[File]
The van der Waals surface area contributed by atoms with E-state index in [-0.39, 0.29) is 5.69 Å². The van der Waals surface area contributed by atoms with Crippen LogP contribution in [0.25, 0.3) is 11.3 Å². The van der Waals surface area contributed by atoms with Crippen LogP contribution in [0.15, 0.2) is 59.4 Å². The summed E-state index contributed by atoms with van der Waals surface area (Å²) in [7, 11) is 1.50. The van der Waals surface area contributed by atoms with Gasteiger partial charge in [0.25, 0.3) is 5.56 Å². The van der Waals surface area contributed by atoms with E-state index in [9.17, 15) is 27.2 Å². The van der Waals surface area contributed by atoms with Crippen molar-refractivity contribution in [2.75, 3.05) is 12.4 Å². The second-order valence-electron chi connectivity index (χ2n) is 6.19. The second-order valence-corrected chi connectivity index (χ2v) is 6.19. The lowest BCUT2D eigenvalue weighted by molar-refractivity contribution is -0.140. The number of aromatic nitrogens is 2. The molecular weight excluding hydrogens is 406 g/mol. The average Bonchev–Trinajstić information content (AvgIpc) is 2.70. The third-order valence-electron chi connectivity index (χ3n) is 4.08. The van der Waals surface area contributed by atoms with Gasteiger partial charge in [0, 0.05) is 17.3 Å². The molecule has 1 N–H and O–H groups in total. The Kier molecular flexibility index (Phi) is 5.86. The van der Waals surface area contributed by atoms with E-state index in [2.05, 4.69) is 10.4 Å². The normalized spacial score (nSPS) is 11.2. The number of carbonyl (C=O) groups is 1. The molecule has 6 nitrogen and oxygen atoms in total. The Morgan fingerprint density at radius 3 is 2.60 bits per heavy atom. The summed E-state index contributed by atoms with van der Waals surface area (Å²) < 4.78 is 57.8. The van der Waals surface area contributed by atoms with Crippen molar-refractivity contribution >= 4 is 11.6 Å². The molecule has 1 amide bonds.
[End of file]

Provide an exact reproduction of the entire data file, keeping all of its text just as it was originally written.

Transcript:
The van der Waals surface area contributed by atoms with E-state index in [-0.39, 0.29) is 5.69 Å². The van der Waals surface area contributed by atoms with Crippen LogP contribution in [0.25, 0.3) is 11.3 Å². The van der Waals surface area contributed by atoms with Crippen LogP contribution in [0.15, 0.2) is 59.4 Å². The summed E-state index contributed by atoms with van der Waals surface area (Å²) in [7, 11) is 1.50. The van der Waals surface area contributed by atoms with Gasteiger partial charge in [0.25, 0.3) is 5.56 Å². The van der Waals surface area contributed by atoms with E-state index in [9.17, 15) is 27.2 Å². The van der Waals surface area contributed by atoms with Crippen molar-refractivity contribution in [2.75, 3.05) is 12.4 Å². The second-order valence-electron chi connectivity index (χ2n) is 6.19. The second-order valence-corrected chi connectivity index (χ2v) is 6.19. The lowest BCUT2D eigenvalue weighted by molar-refractivity contribution is -0.140. The number of aromatic nitrogens is 2. The molecular weight excluding hydrogens is 406 g/mol. The average Bonchev–Trinajstić information content (AvgIpc) is 2.70. The third-order valence-electron chi connectivity index (χ3n) is 4.08. The van der Waals surface area contributed by atoms with Gasteiger partial charge in [0, 0.05) is 17.3 Å². The molecule has 1 N–H and O–H groups in total. The Kier molecular flexibility index (Phi) is 5.86. The van der Waals surface area contributed by atoms with E-state index in [2.05, 4.69) is 10.4 Å². The normalized spacial score (nSPS) is 11.2. The number of carbonyl (C=O) groups is 1. The molecule has 6 nitrogen and oxygen atoms in total. The Morgan fingerprint density at radius 3 is 2.60 bits per heavy atom. The summed E-state index contributed by atoms with van der Waals surface area (Å²) < 4.78 is 57.8. The van der Waals surface area contributed by atoms with Crippen molar-refractivity contribution >= 4 is 11.6 Å². The molecule has 1 amide bonds.